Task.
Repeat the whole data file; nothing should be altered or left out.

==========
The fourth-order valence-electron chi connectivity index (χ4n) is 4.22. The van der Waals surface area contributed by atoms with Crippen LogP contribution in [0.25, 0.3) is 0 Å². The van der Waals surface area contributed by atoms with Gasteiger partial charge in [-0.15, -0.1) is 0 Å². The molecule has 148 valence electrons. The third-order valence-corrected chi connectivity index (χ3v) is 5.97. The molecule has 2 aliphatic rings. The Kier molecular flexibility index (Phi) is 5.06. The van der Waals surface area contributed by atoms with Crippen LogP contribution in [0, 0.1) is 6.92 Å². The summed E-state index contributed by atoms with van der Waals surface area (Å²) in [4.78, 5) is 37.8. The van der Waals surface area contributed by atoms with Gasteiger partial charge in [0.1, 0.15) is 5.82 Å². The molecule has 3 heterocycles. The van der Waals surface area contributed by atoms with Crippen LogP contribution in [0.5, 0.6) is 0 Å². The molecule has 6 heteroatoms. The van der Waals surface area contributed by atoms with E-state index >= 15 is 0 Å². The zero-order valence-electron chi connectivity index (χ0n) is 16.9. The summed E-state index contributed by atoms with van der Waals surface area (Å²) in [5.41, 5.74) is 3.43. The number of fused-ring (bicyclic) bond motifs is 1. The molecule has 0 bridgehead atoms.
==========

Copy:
The fourth-order valence-electron chi connectivity index (χ4n) is 4.22. The van der Waals surface area contributed by atoms with Crippen LogP contribution in [0.25, 0.3) is 0 Å². The van der Waals surface area contributed by atoms with Gasteiger partial charge in [-0.15, -0.1) is 0 Å². The molecule has 148 valence electrons. The third-order valence-corrected chi connectivity index (χ3v) is 5.97. The molecule has 2 aliphatic rings. The Kier molecular flexibility index (Phi) is 5.06. The van der Waals surface area contributed by atoms with Crippen LogP contribution in [0, 0.1) is 6.92 Å². The summed E-state index contributed by atoms with van der Waals surface area (Å²) in [4.78, 5) is 37.8. The van der Waals surface area contributed by atoms with Gasteiger partial charge in [0.1, 0.15) is 5.82 Å². The molecule has 3 heterocycles. The van der Waals surface area contributed by atoms with Crippen LogP contribution in [0.5, 0.6) is 0 Å². The molecule has 6 heteroatoms. The van der Waals surface area contributed by atoms with E-state index >= 15 is 0 Å². The zero-order valence-electron chi connectivity index (χ0n) is 16.9. The summed E-state index contributed by atoms with van der Waals surface area (Å²) in [5.41, 5.74) is 3.43. The number of fused-ring (bicyclic) bond motifs is 1. The molecule has 0 bridgehead atoms.